The Circumnavigation of Africa
By Ciaran Branigan
Classics Ireland, Vol.1 (1994)
Introduction: It is commonly believed that the first circumnavigation of Africa was made by the Portuguese under Vasco da Gama in A.D. 1497-99. However a closer look at the records will reveal that they in fact were not the first people to do so. They were only the first to do so in modern times.
Pliny the Elder records that the Greek historian Polybius sailed down along the west coast of Africa in ships lent to him by his friend Scipio Aemilianus when the latter was involved in the Third Punic War around 146 B.C. He may have seen Mount Kakulima in Guinea, which, Pliny says, the Greeks call ‘Theon Ochema’, the Chariot of the Gods. However it has proved impossible to reconstruct details of his voyage or how far he succeeded in going.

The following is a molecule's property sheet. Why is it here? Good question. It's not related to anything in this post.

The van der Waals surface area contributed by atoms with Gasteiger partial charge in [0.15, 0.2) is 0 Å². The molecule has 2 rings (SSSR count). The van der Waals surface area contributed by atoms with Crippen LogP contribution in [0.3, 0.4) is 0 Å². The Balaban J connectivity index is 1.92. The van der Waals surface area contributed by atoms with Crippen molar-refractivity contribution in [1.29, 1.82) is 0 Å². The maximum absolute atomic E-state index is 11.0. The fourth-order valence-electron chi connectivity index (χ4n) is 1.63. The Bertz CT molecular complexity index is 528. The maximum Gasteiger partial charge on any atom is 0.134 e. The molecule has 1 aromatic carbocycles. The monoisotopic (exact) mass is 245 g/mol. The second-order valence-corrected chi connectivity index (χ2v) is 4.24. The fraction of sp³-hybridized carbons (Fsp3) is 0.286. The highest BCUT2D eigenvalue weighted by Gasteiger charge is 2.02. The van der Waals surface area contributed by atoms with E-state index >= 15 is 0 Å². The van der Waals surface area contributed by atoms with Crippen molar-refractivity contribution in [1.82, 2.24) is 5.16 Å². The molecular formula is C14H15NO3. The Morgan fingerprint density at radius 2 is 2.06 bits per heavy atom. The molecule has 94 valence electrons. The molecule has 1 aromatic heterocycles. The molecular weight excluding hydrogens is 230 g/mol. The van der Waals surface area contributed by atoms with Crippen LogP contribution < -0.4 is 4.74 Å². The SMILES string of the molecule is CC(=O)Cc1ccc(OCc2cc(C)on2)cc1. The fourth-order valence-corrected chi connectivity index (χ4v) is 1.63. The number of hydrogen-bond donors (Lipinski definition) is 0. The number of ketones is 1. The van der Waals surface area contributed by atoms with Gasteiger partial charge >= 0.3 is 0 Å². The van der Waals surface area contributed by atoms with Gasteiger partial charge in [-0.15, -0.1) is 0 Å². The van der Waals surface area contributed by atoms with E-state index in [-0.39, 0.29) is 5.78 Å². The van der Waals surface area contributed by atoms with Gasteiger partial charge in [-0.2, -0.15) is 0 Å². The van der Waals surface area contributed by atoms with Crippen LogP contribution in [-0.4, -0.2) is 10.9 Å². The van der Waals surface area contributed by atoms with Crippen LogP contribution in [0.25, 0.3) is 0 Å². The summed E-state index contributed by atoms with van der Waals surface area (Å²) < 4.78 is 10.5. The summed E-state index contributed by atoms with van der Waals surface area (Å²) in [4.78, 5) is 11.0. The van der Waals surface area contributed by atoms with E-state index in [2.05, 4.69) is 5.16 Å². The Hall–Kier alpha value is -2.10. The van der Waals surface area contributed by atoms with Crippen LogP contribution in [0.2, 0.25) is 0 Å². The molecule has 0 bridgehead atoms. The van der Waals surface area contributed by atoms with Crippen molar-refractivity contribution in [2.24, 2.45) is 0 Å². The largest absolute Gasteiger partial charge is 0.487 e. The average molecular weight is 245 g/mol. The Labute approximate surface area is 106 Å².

The Carthaginian Hanno is also mentioned as having sailed in a period of 35 days down to the Bight of Bonny, probably as far as Sherbro Island off Sierra Leone or Cape Palmas off the south-east coast of Liberia. The date is uncertain, but is likely to have been early 5th c. B.C. An account of his periplus was engraved in Punic on a bronze tablet set up in the temple of Baal at Carthage. It was translated into Greek and this translation still survives – the only piece of Carthaginian literature we have. According to it ‘sixty ships fifty oars each were sent out from Carthage together with a body of men and women to the number of 30,000 and provisions and other necessaries’. They settled colonies on the way. These included Thymiaterion (now Meledia), Carian Fort (now Mogador) Aera (now Agadir) and Cerne, possibly at the mouth of the Rio de Oro. One night the sight of many fires burning and the sound of cymbals, drums and confused shouts frightened the Carthaginians away from an island. They may have witnessed one of the native festivals which are still celebrated there in this way. The Portuguese voyager Pedro da Cunta also heard similar sounds in 1450.